19. On the importance of photography for the fascist state and the notion of photography as an archive of colonial identity, see Mignemi Adolpho, ‘Fotografia e ideologia coloniale’, in Triulzi Alessandro (ed.), Fotografia e storia dell'Africa. Atti del convegno internazionale Napoli—Roma 9–11 Settembre 1992 , Istituto Universitario Orientale, Naples, 1995, pp. 52–58.
20. This point is well made for the Italian case by Triulzi Alessandro, ‘Fotografia e storia dell'Africa: alcune questioni di metodo’, in ibid. , pp. 145–158.
21. For more general discussions of the uses of photography by colonial powers, and for theorizations about the nexus between photography and anthropology, see Pinney Christopher, Camera Indica: The Social Life of Photographs , University of Chicago Press, Chicago, 1997, Chap. 1; Edwards Elizabeth, (ed.), Anthropology and Photography, 1860–1920, Yale University Press, New Haven, 1992; Green David, ‘Classified Subjects: Photography and Anthropology’, Ten-8, 14, 1984, pp. 30–37; Banta Melissa and Hinsley Curtis, From Site to Sight: Anthropology, Photography and the Power of Imagery, Peabody Museum Press, Cambridge, Mass., 1986; and the special issue of Rivista di storia e critica dell fotografia, 2, 1981.
22. See on this subject Campassi Gabriella and Sega Maria Teresa, ‘Uomo bianco, donna nera. L'immagine della donna nella fotografia coloniale’, Rivista di storia e critica della fotografia , 5, 1983, pp. 54–62; for origins of fascist-era rhetoric about black women, see Surdich Francesco, La donna dell'Africa orientale nelle relazioni degli esploratori italiani 1870–1915, Bozzi, Genova, 1979. On the commodification of the black body during the fascist period, see Pinkus Karen, Bodily Regimes. Advertising under Italian Fascism, University of Minnesota Press, Minneapolis, 1995, pp. 22–81. Such practices continued long after the empire fell; moreover, as Ruth Iyob has noted, colonial-era erotic images of African women continued to circulate in post-colonial East Africa, which reminds us once again that tendencies toward female objectification and commercialization transcend politics and culture. See Iyob , ‘Madamismo and Beyond: The Construction of Eritean Women’, Nineteenth-Century Contexts, 22, 2000, pp. 217–238.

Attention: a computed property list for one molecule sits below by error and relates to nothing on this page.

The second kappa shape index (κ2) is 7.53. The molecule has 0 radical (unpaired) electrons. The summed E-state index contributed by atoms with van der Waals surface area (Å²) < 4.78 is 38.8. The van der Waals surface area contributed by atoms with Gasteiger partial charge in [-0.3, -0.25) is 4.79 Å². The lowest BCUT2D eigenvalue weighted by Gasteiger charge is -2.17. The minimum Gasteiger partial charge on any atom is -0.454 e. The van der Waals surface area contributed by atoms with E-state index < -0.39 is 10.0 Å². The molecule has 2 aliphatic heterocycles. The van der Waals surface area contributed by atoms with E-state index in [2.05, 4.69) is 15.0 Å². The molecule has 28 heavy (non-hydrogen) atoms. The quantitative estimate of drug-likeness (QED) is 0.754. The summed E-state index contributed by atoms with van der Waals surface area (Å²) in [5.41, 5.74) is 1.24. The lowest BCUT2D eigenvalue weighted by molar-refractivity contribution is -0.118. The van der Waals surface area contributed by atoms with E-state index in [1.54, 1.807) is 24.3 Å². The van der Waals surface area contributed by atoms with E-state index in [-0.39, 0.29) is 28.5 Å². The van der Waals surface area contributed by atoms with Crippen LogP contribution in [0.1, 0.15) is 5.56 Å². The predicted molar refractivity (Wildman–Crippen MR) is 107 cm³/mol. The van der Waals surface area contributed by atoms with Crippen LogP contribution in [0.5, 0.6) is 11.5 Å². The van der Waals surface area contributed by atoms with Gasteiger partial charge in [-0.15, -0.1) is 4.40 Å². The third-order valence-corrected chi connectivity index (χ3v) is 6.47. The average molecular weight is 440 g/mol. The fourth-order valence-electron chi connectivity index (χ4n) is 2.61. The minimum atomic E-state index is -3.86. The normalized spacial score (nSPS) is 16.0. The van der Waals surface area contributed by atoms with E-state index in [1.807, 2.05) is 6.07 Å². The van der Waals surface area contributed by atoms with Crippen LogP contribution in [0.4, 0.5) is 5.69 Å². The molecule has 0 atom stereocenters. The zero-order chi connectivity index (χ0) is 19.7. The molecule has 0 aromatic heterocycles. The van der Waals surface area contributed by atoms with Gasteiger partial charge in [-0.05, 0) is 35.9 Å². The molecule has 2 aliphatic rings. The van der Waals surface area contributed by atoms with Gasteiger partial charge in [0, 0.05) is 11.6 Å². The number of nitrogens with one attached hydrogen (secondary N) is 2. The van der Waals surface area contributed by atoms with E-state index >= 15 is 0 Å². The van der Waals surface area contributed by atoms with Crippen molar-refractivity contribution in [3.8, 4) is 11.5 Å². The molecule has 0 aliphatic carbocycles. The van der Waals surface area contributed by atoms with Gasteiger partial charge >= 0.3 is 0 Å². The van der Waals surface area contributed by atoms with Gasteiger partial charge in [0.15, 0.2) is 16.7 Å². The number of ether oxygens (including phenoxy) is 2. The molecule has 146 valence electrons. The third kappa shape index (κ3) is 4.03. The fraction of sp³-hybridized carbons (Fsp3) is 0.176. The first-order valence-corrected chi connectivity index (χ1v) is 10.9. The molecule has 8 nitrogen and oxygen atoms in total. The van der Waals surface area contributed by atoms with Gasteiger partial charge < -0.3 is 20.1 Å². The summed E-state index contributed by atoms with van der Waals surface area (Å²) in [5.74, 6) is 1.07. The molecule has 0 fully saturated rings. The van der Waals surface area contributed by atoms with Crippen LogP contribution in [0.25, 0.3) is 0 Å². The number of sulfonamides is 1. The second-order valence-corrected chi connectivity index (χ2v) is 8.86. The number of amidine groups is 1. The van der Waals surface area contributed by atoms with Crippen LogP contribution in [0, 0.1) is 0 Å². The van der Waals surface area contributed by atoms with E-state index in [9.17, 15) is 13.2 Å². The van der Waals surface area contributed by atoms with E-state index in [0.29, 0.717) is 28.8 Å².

23. Piccioli Angelo, ‘La razza e l'impero’, Etiopia , September 1940.
24. Pankhurst Richard, The Political Image: The Impact of the Camera in an Ancient Independent African State', in Edwards (ed.), Anthropology and Photography , pp. 234–241.
25. Campassi and Sega , ‘Uomo bianco, donna nera’, p. 59. It would of course be mistaken to posit a uniformly negatively reaction among African women to the act of being photographed: women were often paid for their portraits, especially those shot in studios; moreover, as Elisabetta Bini points out, many photos were taken in the context of a relation of collaboration between African women and Italian men (such as of those that which immortalized madamas). Bini Elisabetta, La rappresentazione delle donne nere nelle fotografie coloniali italiane', unpublished paper prepared for a graduate seminar on Italian Colonialism, New York University, autumn 2002, p. 13.
26. Lidio Cipriani's photographs of his fieldwork and resulting racial classifications can be found in his own books, such as In Africa dal Capo al Cairo , Bemporad, Florence, 1932. It is worth noting that Cipriani embraced the regime's racial ideology in all of its articulations, becoming a signatory of the Manifesto of Racial Scientists in 1938. I thank Jeffrey Feldman for this information.
27. Triulzi , (ed.), ‘Fotografia e storia dell'Africa’, p. 152. For photography as a violation of its subject, see Sontag Susan, On Photography , Dell, New York, 1977. For an overview of concepts of resistance and the ‘everyday forms’ it can assume, see Ortner Sherry, ‘Resistance and Ethnographic Refusal’, Comparative Studies in Society and History, 1995, pp. 173–193.
28. Ambrosino Salvatore, ‘Cinema e propaganda in Africa Orientale Italiana’, Ventesimo Secolo , 1, 1990, pp. 138–139. Programming and audiences for the ‘Cinque maggio’ theatre in Addis Abeba is given in ‘Il cinema degli soldati in AOI’, Cinema, June 1940.
29. Notice of this cinema is given in L'Azione coloniale , 29 September 1938.
30. Modelled on those used by the Soviets, cinema-cars had been used in Italy since 1927.
31. Figures in Ambrosini , ‘Cinema e propaganda’, p. 145.
33. Vasudevan Ravi, ‘Addressing the Spectator of a “Third World” National Cinema: The Bombay “Social” Film of the 1940s and 1950s’, Screen , Winter, 1995, p. 324; Ambler Charles, ‘Popular Films and Colonial Audiences: The Movies in Northern Rhodesia’, American Historical Review, 106, 2, February 2001, p. 89.